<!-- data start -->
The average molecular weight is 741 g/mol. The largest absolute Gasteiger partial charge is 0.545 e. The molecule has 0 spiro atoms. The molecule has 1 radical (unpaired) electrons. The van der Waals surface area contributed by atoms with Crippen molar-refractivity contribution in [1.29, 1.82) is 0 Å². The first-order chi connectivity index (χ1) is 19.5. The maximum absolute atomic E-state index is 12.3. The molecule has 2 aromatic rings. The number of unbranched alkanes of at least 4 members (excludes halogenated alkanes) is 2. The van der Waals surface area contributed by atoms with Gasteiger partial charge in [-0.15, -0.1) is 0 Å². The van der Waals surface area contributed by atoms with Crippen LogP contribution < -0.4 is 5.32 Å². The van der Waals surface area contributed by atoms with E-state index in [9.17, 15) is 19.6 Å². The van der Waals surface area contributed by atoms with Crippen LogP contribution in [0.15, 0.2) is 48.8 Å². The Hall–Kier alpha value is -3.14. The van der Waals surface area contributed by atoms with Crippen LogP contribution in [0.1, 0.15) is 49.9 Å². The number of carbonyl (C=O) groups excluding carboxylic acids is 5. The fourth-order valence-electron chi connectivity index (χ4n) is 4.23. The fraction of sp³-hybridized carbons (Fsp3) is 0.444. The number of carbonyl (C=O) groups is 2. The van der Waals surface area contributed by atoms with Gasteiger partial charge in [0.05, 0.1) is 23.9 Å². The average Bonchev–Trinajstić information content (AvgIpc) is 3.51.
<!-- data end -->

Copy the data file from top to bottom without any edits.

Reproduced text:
The average molecular weight is 741 g/mol. The largest absolute Gasteiger partial charge is 0.545 e. The molecule has 0 spiro atoms. The molecule has 1 radical (unpaired) electrons. The van der Waals surface area contributed by atoms with Crippen molar-refractivity contribution in [1.29, 1.82) is 0 Å². The first-order chi connectivity index (χ1) is 19.5. The maximum absolute atomic E-state index is 12.3. The molecule has 2 aromatic rings. The number of unbranched alkanes of at least 4 members (excludes halogenated alkanes) is 2. The van der Waals surface area contributed by atoms with Gasteiger partial charge in [-0.15, -0.1) is 0 Å². The van der Waals surface area contributed by atoms with Crippen LogP contribution < -0.4 is 5.32 Å². The van der Waals surface area contributed by atoms with E-state index in [9.17, 15) is 19.6 Å². The van der Waals surface area contributed by atoms with Crippen LogP contribution in [0.15, 0.2) is 48.8 Å². The Hall–Kier alpha value is -3.14. The van der Waals surface area contributed by atoms with Crippen LogP contribution in [0.1, 0.15) is 49.9 Å². The number of carbonyl (C=O) groups excluding carboxylic acids is 5. The fourth-order valence-electron chi connectivity index (χ4n) is 4.23. The fraction of sp³-hybridized carbons (Fsp3) is 0.444. The number of carbonyl (C=O) groups is 2. The van der Waals surface area contributed by atoms with Gasteiger partial charge in [0.05, 0.1) is 23.9 Å². The average Bonchev–Trinajstić information content (AvgIpc) is 3.51.